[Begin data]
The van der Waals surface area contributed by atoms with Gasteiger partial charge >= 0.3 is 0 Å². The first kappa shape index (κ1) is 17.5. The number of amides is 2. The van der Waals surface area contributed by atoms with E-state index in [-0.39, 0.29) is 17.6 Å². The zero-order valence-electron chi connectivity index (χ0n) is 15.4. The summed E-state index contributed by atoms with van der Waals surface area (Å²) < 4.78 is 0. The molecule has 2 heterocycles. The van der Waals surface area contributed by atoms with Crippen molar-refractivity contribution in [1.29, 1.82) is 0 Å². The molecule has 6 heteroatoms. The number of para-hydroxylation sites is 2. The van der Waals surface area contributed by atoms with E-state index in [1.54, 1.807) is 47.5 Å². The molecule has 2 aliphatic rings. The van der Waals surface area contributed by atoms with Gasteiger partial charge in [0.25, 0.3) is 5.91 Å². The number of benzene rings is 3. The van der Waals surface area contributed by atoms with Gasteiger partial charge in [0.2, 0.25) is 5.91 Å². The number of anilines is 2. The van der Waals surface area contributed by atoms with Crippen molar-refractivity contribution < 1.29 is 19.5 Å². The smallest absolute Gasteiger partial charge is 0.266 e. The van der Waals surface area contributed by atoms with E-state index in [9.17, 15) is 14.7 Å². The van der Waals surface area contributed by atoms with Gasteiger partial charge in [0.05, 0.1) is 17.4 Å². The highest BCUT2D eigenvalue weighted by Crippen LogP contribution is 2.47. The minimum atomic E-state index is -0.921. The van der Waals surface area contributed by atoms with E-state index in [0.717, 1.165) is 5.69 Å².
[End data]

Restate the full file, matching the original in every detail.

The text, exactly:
The van der Waals surface area contributed by atoms with Gasteiger partial charge >= 0.3 is 0 Å². The first kappa shape index (κ1) is 17.5. The number of amides is 2. The van der Waals surface area contributed by atoms with E-state index in [-0.39, 0.29) is 17.6 Å². The zero-order valence-electron chi connectivity index (χ0n) is 15.4. The summed E-state index contributed by atoms with van der Waals surface area (Å²) < 4.78 is 0. The molecule has 2 heterocycles. The van der Waals surface area contributed by atoms with Crippen molar-refractivity contribution in [1.29, 1.82) is 0 Å². The molecule has 6 heteroatoms. The number of para-hydroxylation sites is 2. The van der Waals surface area contributed by atoms with E-state index in [1.54, 1.807) is 47.5 Å². The molecule has 2 aliphatic rings. The van der Waals surface area contributed by atoms with Gasteiger partial charge in [0.25, 0.3) is 5.91 Å². The number of benzene rings is 3. The van der Waals surface area contributed by atoms with Gasteiger partial charge in [0.2, 0.25) is 5.91 Å². The number of anilines is 2. The van der Waals surface area contributed by atoms with Crippen molar-refractivity contribution < 1.29 is 19.5 Å². The smallest absolute Gasteiger partial charge is 0.266 e. The van der Waals surface area contributed by atoms with E-state index in [9.17, 15) is 14.7 Å². The van der Waals surface area contributed by atoms with Gasteiger partial charge in [0.05, 0.1) is 17.4 Å². The highest BCUT2D eigenvalue weighted by Crippen LogP contribution is 2.47. The minimum atomic E-state index is -0.921. The van der Waals surface area contributed by atoms with E-state index in [0.717, 1.165) is 5.69 Å².